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Thread: Digital Culture in Photography

  1. #1

    Default Digital Culture in Photography

    Hi all, got the above topic for discussion. I flipped through a couple of photography mags from the UK and US, and came across some articles featuring editted photos. "Editted" in the sense that there is some form of superimposing and erasure of the contents in the image, not about trivial processing like colours/saturation etc.

    There was an amazing photo focussed on one flower against an entire field of flowers, with very good DOF, and the special touch was a butterfly flying across the frame, motion froze with blurred wings. It was when I read the fine prints that I realised the butterfly was superimposed. The photographer did encounter such a scene but before he could snap the butterfly flew out of sight. So he superimposed the butterfly to re-enact the same scene.

    There was another one showing an almost totally graphical photo, showing some kind of space-age backdrop and a sphere. On the backdrop and sphere are montages of hundreds of photos, real ones, not graphics. And this piece of work won the Photo of the Month for that mag. Some readers wrote in and argued that it shouldn't even be considered a photo, but the editor's reply was that, digital or not, a photo is still a photo. It's up to the photographer to explore his creativity.

    What do you guys think about going "too" digital? What's your tolerance of digital manipulation? Does it tarnish the true spirit of photography, or does it re-define photography, or does it merely extend photography further?

    I'd like to hear your views. This is a discussion so there's no right or wrong. Thanks in advance for any response.

  2. #2
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    Default Re: Digital Culture in Photography

    Originally posted by Tweek
    Hi all, got the above topic for discussion. I flipped through a couple of photography mags from the UK and US, and came across some articles featuring editted photos. "Editted" in the sense that there is some form of superimposing and erasure of the contents in the image, not about trivial processing like colours/saturation etc.

    There was an amazing photo focussed on one flower against an entire field of flowers, with very good DOF, and the special touch was a butterfly flying across the frame, motion froze with blurred wings. It was when I read the fine prints that I realised the butterfly was superimposed. The photographer did encounter such a scene but before he could snap the butterfly flew out of sight. So he superimposed the butterfly to re-enact the same scene.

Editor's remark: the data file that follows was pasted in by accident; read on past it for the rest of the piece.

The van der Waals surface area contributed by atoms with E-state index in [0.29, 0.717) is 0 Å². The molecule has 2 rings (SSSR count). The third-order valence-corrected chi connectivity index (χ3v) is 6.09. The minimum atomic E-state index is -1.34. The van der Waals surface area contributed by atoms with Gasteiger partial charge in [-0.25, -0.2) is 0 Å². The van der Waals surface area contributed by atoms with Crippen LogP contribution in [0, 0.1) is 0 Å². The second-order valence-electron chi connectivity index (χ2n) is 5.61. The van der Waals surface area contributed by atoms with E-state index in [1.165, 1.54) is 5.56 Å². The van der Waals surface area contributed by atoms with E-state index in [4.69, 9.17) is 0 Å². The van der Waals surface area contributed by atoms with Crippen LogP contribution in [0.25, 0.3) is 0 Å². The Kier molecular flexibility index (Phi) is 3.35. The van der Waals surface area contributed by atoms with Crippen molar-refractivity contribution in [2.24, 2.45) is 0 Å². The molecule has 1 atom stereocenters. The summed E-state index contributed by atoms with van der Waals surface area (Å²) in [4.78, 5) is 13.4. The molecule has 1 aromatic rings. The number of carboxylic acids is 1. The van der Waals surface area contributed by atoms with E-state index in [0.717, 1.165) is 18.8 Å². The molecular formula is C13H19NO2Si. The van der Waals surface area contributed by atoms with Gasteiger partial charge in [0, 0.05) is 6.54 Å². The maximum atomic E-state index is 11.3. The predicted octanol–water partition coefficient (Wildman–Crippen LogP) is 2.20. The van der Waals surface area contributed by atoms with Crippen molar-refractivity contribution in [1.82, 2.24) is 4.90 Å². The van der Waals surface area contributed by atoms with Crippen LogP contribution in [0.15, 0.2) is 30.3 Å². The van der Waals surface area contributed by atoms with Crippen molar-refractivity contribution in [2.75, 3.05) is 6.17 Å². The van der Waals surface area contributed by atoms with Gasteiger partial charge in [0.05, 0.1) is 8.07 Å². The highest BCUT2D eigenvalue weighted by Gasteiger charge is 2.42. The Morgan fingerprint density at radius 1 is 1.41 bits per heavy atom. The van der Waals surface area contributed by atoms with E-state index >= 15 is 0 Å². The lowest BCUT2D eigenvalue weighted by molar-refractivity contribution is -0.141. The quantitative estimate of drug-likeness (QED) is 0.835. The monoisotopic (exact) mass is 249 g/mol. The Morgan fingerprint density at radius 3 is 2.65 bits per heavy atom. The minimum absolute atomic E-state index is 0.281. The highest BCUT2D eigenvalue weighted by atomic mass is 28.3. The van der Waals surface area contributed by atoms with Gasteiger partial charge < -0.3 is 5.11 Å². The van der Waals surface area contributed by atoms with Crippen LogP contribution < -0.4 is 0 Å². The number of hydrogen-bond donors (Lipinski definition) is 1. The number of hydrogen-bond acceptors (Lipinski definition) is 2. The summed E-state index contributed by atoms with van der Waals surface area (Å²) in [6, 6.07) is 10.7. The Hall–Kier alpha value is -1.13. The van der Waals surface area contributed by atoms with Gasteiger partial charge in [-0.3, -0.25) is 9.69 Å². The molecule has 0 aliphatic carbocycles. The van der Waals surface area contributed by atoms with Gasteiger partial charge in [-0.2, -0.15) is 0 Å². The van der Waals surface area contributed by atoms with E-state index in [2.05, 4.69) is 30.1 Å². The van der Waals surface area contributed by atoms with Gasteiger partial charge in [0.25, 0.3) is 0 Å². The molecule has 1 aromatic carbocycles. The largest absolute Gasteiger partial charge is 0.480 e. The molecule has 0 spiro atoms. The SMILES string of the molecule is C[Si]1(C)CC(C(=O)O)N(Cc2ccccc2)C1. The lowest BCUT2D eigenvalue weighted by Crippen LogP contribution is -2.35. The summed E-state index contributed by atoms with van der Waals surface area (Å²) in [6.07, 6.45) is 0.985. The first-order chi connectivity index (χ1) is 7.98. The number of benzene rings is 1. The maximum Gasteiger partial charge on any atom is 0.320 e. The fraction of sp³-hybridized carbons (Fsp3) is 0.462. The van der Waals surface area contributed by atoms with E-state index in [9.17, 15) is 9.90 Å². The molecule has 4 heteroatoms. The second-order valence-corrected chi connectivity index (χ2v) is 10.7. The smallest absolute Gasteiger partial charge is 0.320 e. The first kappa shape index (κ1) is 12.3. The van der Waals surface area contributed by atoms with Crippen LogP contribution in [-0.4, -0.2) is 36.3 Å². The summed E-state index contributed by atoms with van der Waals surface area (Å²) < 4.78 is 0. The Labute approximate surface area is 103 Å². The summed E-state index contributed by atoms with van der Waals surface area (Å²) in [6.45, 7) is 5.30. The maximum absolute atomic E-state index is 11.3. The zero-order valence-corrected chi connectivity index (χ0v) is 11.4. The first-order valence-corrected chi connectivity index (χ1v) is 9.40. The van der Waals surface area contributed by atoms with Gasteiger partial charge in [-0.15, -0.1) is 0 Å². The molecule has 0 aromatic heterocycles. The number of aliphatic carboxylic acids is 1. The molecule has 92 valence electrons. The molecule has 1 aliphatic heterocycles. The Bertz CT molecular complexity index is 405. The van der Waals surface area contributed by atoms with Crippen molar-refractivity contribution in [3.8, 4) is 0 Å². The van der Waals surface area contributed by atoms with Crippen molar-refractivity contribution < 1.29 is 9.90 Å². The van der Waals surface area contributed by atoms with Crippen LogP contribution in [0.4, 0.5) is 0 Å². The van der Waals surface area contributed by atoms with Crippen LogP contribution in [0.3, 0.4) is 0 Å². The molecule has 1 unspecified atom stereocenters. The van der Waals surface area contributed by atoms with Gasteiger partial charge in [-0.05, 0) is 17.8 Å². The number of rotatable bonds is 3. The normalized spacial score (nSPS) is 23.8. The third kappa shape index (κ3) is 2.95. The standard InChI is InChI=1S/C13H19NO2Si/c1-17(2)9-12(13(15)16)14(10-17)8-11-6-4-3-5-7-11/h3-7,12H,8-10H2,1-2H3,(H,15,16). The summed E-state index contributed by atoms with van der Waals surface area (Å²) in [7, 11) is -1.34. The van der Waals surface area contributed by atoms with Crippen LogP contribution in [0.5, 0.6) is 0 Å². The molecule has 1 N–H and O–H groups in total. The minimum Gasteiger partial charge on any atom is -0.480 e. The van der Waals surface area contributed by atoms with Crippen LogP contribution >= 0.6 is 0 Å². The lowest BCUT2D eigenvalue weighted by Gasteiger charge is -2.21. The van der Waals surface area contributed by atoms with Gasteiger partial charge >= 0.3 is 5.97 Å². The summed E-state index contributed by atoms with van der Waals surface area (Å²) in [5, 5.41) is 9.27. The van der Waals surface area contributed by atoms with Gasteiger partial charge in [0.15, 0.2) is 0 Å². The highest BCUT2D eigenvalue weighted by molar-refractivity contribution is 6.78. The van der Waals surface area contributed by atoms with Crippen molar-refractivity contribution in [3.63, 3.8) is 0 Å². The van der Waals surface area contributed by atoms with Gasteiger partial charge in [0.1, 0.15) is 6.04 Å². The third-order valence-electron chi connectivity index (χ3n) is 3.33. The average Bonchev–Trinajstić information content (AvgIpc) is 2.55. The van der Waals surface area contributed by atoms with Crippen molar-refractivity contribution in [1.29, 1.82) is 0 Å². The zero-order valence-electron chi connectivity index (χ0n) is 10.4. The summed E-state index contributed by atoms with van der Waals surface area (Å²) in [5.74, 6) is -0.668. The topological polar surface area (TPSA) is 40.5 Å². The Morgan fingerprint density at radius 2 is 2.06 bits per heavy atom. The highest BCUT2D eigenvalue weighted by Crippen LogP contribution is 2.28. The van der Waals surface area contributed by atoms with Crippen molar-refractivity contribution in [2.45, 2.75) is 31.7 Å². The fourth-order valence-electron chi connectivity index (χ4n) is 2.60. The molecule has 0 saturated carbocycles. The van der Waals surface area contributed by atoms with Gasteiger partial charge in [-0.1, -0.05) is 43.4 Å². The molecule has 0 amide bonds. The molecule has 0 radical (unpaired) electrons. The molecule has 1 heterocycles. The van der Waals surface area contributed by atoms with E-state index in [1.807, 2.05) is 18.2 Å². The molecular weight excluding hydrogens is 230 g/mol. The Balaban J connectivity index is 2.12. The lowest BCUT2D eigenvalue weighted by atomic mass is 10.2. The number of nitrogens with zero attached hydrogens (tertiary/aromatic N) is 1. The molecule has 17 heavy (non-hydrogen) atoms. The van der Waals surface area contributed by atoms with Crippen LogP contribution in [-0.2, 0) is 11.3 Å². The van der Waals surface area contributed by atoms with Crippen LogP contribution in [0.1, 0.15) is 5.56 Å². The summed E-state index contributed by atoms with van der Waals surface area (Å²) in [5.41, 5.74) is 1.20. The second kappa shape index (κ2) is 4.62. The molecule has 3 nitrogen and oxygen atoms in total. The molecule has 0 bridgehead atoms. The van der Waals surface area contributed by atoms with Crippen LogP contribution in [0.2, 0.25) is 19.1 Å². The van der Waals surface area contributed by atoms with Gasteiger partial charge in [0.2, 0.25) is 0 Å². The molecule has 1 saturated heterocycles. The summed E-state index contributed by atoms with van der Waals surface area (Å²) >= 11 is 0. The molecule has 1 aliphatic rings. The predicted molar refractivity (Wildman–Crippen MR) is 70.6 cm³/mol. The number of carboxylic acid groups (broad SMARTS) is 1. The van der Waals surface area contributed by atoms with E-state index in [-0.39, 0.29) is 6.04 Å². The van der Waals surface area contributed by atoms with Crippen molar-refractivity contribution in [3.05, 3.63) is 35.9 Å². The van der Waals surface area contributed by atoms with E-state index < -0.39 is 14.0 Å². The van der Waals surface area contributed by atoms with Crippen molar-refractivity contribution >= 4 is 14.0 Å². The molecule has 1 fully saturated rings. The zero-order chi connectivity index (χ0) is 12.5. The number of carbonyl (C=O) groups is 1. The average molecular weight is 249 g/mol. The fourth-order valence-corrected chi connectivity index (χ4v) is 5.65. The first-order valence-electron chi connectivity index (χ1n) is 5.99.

There was another one showing an almost totally graphical photo, showing some kind of space-age backdrop and a sphere. On the backdrop and sphere are montages of hundreds of photos, real ones, not graphics. And this piece of work won the Photo of the Month for that mag. Some readers wrote in and argued that it shouldn't even be considered a photo, but the editor's reply was that, digital or not, a photo is still a photo. It's up to the photographer to explore his creativity.

    What do you guys think about going "too" digital? What's your tolerance of digital manipulation? Does it tarnish the true spirit of photography, or does it re-define photography, or does it merely extend photography further?

    I'd like to hear your views. This is a discussion so there's no right or wrong. Thanks in advance for any response.
    It's not wrong, it's ART. Digital ART.

    I am no fan of such digital manipulated images though. For me, a photo should be a capture of a slice of time. Unless you have very, very good reasons to, elements should not be added/removed from the image. For me, I can only accept adjustments like contrast, levels, curves, saturation, etc, to a certain extent, removal of certain distracting elements (with discretion).

    This digital manipulation thing is what made me post that poll on how much digital manipulation you can accept.

    Regards
    CK